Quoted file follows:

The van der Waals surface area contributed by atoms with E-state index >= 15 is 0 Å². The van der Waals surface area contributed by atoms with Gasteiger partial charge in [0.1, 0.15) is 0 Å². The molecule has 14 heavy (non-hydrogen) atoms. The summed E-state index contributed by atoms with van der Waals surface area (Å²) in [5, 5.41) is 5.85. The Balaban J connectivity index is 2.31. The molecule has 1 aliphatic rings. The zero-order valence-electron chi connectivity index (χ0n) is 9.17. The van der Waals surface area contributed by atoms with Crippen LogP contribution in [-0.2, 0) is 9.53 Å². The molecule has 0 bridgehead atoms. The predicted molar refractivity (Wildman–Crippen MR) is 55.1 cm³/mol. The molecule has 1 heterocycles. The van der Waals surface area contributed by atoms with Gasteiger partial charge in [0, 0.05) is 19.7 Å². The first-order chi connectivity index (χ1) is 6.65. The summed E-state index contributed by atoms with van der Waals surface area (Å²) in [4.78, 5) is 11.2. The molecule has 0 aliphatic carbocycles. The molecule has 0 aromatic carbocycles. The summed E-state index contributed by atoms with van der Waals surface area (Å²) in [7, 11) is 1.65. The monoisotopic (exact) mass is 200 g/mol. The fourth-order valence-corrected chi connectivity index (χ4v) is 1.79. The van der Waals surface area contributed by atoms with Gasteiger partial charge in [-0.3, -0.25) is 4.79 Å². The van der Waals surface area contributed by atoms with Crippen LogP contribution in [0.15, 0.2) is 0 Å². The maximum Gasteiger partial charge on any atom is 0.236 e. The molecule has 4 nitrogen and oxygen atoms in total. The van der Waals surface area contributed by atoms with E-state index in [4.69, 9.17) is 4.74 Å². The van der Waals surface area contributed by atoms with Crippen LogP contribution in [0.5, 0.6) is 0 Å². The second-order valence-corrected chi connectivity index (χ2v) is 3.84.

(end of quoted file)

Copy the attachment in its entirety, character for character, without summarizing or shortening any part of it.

The van der Waals surface area contributed by atoms with E-state index >= 15 is 0 Å². The van der Waals surface area contributed by atoms with Gasteiger partial charge in [0.1, 0.15) is 0 Å². The molecule has 14 heavy (non-hydrogen) atoms. The summed E-state index contributed by atoms with van der Waals surface area (Å²) in [5, 5.41) is 5.85. The Balaban J connectivity index is 2.31. The molecule has 1 aliphatic rings. The zero-order valence-electron chi connectivity index (χ0n) is 9.17. The van der Waals surface area contributed by atoms with Crippen LogP contribution in [-0.2, 0) is 9.53 Å². The molecule has 0 bridgehead atoms. The predicted molar refractivity (Wildman–Crippen MR) is 55.1 cm³/mol. The molecule has 1 heterocycles. The van der Waals surface area contributed by atoms with Gasteiger partial charge in [0, 0.05) is 19.7 Å². The first-order chi connectivity index (χ1) is 6.65. The summed E-state index contributed by atoms with van der Waals surface area (Å²) in [4.78, 5) is 11.2. The molecule has 0 aliphatic carbocycles. The molecule has 0 aromatic carbocycles. The summed E-state index contributed by atoms with van der Waals surface area (Å²) in [7, 11) is 1.65. The monoisotopic (exact) mass is 200 g/mol. The fourth-order valence-corrected chi connectivity index (χ4v) is 1.79. The van der Waals surface area contributed by atoms with Gasteiger partial charge in [-0.3, -0.25) is 4.79 Å². The van der Waals surface area contributed by atoms with Crippen LogP contribution in [0.15, 0.2) is 0 Å². The maximum Gasteiger partial charge on any atom is 0.236 e. The molecule has 4 nitrogen and oxygen atoms in total. The van der Waals surface area contributed by atoms with E-state index in [4.69, 9.17) is 4.74 Å². The van der Waals surface area contributed by atoms with Crippen LogP contribution in [0.5, 0.6) is 0 Å². The second-order valence-corrected chi connectivity index (χ2v) is 3.84.